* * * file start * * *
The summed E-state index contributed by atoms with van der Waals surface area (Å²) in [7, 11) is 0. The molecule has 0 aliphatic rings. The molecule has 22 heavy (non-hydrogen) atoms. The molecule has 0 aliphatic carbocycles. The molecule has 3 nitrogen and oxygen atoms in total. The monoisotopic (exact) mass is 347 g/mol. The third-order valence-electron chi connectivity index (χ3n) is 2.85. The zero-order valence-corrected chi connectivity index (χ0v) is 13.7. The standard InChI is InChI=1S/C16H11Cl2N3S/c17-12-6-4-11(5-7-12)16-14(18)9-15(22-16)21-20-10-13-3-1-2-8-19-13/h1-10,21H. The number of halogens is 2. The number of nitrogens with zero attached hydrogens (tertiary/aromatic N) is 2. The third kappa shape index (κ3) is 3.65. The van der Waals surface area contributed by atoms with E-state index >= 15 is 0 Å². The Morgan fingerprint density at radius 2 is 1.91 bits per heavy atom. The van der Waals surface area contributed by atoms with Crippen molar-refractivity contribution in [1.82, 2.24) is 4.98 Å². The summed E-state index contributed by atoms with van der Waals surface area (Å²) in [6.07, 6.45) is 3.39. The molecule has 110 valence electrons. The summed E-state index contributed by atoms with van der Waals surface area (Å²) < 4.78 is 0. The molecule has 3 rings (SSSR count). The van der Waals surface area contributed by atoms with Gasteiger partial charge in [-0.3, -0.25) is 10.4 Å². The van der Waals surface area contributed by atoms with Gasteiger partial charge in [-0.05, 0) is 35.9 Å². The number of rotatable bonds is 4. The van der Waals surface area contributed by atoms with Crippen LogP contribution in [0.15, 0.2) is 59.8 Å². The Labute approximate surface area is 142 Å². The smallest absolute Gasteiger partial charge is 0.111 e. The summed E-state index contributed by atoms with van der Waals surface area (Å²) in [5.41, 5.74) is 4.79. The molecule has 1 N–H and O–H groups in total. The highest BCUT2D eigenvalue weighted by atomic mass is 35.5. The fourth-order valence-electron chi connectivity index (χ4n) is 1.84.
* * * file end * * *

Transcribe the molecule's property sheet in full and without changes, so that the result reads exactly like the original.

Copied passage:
The summed E-state index contributed by atoms with van der Waals surface area (Å²) in [7, 11) is 0. The molecule has 0 aliphatic rings. The molecule has 22 heavy (non-hydrogen) atoms. The molecule has 0 aliphatic carbocycles. The molecule has 3 nitrogen and oxygen atoms in total. The monoisotopic (exact) mass is 347 g/mol. The third-order valence-electron chi connectivity index (χ3n) is 2.85. The zero-order valence-corrected chi connectivity index (χ0v) is 13.7. The standard InChI is InChI=1S/C16H11Cl2N3S/c17-12-6-4-11(5-7-12)16-14(18)9-15(22-16)21-20-10-13-3-1-2-8-19-13/h1-10,21H. The number of halogens is 2. The number of nitrogens with zero attached hydrogens (tertiary/aromatic N) is 2. The third kappa shape index (κ3) is 3.65. The van der Waals surface area contributed by atoms with E-state index >= 15 is 0 Å². The Morgan fingerprint density at radius 2 is 1.91 bits per heavy atom. The van der Waals surface area contributed by atoms with Crippen molar-refractivity contribution in [1.82, 2.24) is 4.98 Å². The summed E-state index contributed by atoms with van der Waals surface area (Å²) in [6.07, 6.45) is 3.39. The molecule has 110 valence electrons. The summed E-state index contributed by atoms with van der Waals surface area (Å²) < 4.78 is 0. The molecule has 3 rings (SSSR count). The van der Waals surface area contributed by atoms with Gasteiger partial charge in [-0.3, -0.25) is 10.4 Å². The van der Waals surface area contributed by atoms with Gasteiger partial charge in [-0.05, 0) is 35.9 Å². The number of rotatable bonds is 4. The van der Waals surface area contributed by atoms with Crippen LogP contribution in [0.15, 0.2) is 59.8 Å². The Labute approximate surface area is 142 Å². The smallest absolute Gasteiger partial charge is 0.111 e. The summed E-state index contributed by atoms with van der Waals surface area (Å²) in [5.41, 5.74) is 4.79. The molecule has 1 N–H and O–H groups in total. The highest BCUT2D eigenvalue weighted by atomic mass is 35.5. The fourth-order valence-electron chi connectivity index (χ4n) is 1.84.